YORKSHIRE’s Liam Plunkett feels at the top of his game as England begin final preparations to bid for only the second global trophy in their history.
At almost 32, the evergreen seamer still has raw pace to trouble the best batsmen – but he has learned plenty of new tricks too to keep himself highly relevant to England’s white-ball team.
His 10 wickets for 99 runs in the 3-0 one-day international series victory over West Indies, England’s first whitewash success in the Caribbean, provides the statistical evidence that Plunkett will take some shifting from their first-choice XI for this summer’s Champions Trophy.
He is well aware others continue to provide stiff competition for places, and that Mark Wood and David Willey should be on their way back from injury soon too.
Plunkett was therefore not about to succumb to illness, despite spending a day confined to his bedroom with a stomach upset two days before taking 3-27 in England’s 186-run trouncing of the hosts in the third ODI at the Kensington Oval.
“I’ve found that in my career, when I’ve slipped a little bit, people come in and take over,” he said. “I was a bit rough those last two days ... (but) I didn’t want to give it up.
I’ve found that in my career, when I’ve slipped a little bit, people come in and take over. If someone comes in and does well, that’s my place gone.Yorkshire and England’s Liam Plunkett
“If someone comes in and does well, that’s my place gone.”
Plunkett took unwell on Monday evening, but was back bowling in rude health by Thursday.
“I came home with a growling stomach ... and shot off pretty sharpish,” he added.
“I had a day in bed – it was the only day off we had in Barbados, so it didn’t work out great for me.
“But I wanted to play. When the adrenaline got going with a couple of wickets, it wasn’t bad.”
Anticipating his 50th ODI cap against Ireland at Bristol in May – approaching 12 years after his first – Plunkett welcomes the pressure from those who will soon be pushing for his place.
“That’s good – you want that,” he said.
“Woody’s awesome ... he can change the game with his express pace.
“Dave as well - they’re a big miss. But people have come in and done well.”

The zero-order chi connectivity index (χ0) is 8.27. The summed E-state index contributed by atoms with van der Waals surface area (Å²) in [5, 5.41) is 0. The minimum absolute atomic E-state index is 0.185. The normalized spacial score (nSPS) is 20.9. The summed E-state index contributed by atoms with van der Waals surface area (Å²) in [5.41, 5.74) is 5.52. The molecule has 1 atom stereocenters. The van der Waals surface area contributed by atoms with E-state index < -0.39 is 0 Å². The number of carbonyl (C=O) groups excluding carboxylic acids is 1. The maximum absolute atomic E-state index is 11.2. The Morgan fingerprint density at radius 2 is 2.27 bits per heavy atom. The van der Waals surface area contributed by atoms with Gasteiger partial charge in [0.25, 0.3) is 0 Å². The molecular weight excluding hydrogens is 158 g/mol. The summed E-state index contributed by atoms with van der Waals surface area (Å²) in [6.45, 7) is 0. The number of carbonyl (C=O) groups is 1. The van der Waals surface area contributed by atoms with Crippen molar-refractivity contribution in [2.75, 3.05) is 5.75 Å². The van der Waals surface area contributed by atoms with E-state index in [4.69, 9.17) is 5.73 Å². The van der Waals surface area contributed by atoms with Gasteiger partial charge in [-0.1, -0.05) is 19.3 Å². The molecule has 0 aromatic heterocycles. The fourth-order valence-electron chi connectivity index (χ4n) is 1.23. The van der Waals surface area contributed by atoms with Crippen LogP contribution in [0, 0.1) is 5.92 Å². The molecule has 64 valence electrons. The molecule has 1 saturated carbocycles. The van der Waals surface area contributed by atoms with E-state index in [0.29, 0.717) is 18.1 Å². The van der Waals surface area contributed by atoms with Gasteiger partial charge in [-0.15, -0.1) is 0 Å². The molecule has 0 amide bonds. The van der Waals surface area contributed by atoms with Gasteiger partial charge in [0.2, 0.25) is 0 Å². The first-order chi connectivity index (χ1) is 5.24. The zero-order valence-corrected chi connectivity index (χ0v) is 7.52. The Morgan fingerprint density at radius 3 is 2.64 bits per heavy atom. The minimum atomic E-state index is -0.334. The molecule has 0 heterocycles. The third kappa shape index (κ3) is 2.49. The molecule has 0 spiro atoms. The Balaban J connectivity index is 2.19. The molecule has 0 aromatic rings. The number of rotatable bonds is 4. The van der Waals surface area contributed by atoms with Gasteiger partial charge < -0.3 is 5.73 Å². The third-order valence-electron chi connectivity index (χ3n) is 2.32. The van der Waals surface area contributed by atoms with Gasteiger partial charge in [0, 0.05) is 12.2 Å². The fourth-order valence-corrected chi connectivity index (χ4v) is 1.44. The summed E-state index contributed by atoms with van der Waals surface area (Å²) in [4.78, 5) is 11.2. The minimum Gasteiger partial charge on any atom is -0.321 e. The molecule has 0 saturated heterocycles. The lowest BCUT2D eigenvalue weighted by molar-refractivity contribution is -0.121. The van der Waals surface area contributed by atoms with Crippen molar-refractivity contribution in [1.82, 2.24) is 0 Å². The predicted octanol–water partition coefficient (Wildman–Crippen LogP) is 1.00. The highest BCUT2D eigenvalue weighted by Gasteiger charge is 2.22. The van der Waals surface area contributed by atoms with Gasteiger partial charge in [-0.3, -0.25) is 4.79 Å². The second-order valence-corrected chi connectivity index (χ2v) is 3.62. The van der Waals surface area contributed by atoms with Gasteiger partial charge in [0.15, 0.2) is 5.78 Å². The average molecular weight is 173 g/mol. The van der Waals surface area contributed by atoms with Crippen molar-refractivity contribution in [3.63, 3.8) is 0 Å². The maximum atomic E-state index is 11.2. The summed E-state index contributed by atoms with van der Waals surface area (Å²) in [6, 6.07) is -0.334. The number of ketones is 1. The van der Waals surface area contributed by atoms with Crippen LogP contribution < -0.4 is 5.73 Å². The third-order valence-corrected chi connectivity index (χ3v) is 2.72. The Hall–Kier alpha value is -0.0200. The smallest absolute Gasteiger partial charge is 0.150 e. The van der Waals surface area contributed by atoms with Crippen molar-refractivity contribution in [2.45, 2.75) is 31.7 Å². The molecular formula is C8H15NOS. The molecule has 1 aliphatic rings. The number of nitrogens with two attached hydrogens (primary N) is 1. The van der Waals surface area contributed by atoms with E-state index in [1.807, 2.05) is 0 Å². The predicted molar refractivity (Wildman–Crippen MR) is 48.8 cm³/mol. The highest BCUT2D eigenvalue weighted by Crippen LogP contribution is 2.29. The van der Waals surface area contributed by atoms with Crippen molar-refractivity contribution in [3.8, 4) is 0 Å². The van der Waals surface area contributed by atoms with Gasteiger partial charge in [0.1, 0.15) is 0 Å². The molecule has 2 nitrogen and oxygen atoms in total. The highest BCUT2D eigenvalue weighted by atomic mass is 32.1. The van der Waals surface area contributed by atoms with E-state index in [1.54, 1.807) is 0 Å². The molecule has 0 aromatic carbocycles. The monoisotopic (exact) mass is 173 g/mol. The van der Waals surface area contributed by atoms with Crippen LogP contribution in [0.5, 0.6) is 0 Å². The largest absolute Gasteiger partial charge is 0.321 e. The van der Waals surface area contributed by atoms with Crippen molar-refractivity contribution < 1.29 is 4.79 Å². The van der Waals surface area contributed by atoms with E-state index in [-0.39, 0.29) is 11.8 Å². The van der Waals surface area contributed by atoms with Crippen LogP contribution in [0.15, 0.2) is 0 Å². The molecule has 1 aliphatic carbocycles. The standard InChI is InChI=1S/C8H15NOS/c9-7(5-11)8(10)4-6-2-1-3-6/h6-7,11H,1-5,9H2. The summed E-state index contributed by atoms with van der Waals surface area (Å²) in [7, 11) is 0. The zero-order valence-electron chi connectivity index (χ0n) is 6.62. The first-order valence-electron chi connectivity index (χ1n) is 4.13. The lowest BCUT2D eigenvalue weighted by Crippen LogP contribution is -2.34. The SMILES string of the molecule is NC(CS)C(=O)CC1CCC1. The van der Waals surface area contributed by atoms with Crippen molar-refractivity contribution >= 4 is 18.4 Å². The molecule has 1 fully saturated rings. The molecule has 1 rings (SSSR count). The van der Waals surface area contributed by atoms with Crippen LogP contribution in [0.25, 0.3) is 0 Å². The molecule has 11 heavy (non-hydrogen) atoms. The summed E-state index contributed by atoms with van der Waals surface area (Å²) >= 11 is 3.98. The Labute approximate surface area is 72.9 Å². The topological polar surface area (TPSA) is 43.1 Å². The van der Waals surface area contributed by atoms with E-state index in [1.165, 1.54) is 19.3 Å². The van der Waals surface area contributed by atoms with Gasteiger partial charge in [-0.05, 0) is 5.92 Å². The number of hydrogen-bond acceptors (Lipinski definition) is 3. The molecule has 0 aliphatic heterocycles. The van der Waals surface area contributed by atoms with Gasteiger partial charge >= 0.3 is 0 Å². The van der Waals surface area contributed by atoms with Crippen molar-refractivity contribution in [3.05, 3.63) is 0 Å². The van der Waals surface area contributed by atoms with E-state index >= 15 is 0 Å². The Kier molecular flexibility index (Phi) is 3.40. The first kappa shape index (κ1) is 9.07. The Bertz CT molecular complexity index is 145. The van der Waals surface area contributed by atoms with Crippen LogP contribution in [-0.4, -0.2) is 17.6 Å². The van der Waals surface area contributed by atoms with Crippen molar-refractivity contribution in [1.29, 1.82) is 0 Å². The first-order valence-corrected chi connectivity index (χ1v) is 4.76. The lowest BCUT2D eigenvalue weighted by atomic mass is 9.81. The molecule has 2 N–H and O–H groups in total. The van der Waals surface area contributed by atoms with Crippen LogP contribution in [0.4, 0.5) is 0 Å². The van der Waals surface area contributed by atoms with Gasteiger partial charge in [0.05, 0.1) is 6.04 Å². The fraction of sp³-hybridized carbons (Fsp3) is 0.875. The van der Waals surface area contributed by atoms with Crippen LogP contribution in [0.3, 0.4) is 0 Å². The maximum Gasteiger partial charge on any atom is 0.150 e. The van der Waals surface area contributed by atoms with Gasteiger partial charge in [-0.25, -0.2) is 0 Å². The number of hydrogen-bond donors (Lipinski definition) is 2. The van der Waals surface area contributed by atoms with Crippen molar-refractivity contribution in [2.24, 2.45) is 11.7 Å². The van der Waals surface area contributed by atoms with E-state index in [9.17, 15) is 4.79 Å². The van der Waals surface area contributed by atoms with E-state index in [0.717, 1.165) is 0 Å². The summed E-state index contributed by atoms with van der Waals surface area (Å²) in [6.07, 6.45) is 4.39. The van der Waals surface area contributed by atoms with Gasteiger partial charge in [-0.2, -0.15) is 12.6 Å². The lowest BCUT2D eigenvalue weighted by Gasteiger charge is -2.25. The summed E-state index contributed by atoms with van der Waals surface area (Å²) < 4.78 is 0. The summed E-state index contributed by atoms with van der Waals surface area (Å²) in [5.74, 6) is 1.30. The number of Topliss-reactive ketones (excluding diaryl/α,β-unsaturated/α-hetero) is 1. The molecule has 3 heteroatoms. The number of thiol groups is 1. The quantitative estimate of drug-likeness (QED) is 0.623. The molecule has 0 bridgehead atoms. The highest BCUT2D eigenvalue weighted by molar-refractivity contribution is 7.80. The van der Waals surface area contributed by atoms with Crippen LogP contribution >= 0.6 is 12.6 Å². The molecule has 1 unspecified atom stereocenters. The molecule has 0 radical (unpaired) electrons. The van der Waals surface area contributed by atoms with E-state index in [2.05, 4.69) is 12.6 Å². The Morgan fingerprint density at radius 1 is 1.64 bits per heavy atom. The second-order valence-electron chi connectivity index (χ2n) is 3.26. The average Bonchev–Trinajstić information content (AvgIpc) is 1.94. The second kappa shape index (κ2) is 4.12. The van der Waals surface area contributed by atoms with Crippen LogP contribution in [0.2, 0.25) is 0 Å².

England have just five more ODIs before they take on the world again, on home soil, in June - and Plunkett is hoping to be ever-present.
“I want to play every single game,” he said.
“It’s a trophy that we think we can win ... it is a carrot, but you’ve got to keep doing what you’re doing.”
Only Plunkett and captain Eoin Morgan are over 30 in the squad which won in the Windies.
The Yorkshire seamer admits he perhaps does not always act his age, but is delighted when his team-mates seek his wisdom.
“I sometimes forget that - act like I’m not in front of some of the younger guys,” he added.
“That’s my character - I try to create some energy.
“It’s nice when people come to speak to you about cricket and stuff. You’re like, ‘why are you asking me?’.
“(But) I like that responsibility. I used to thrive when I played for the Lions when I was one of the oldest ones there - I do enjoy that.”
There is plenty more cricketing wisdom in the line-up, of course, thanks not least to Plunkett’s club-and-country team-mate Joe Root.
England’s new Test captain helped ease Morgan’s tourists to victory in Bridgetown, with his first ODI century in a year, and he has earned rave reviews from the loftiest source of all in the West Indies.
Garry Sobers, widely regarded as the sport’s greatest all-rounder, has been struck by Root’s batsmanship - and speaking at the draft for this year’s Caribbean Premier League, he made his admiration clear.
“Joe Root, I love him,” he said.
“I think he’s a wonderful player. He works it out - you can see he tries to get himself in.
“He’s got all the shots, and when he gets on top that’s it. That’s what we want to see in the West Indies team, understanding the situation, not taking too many risks ... that’s Joe Root.”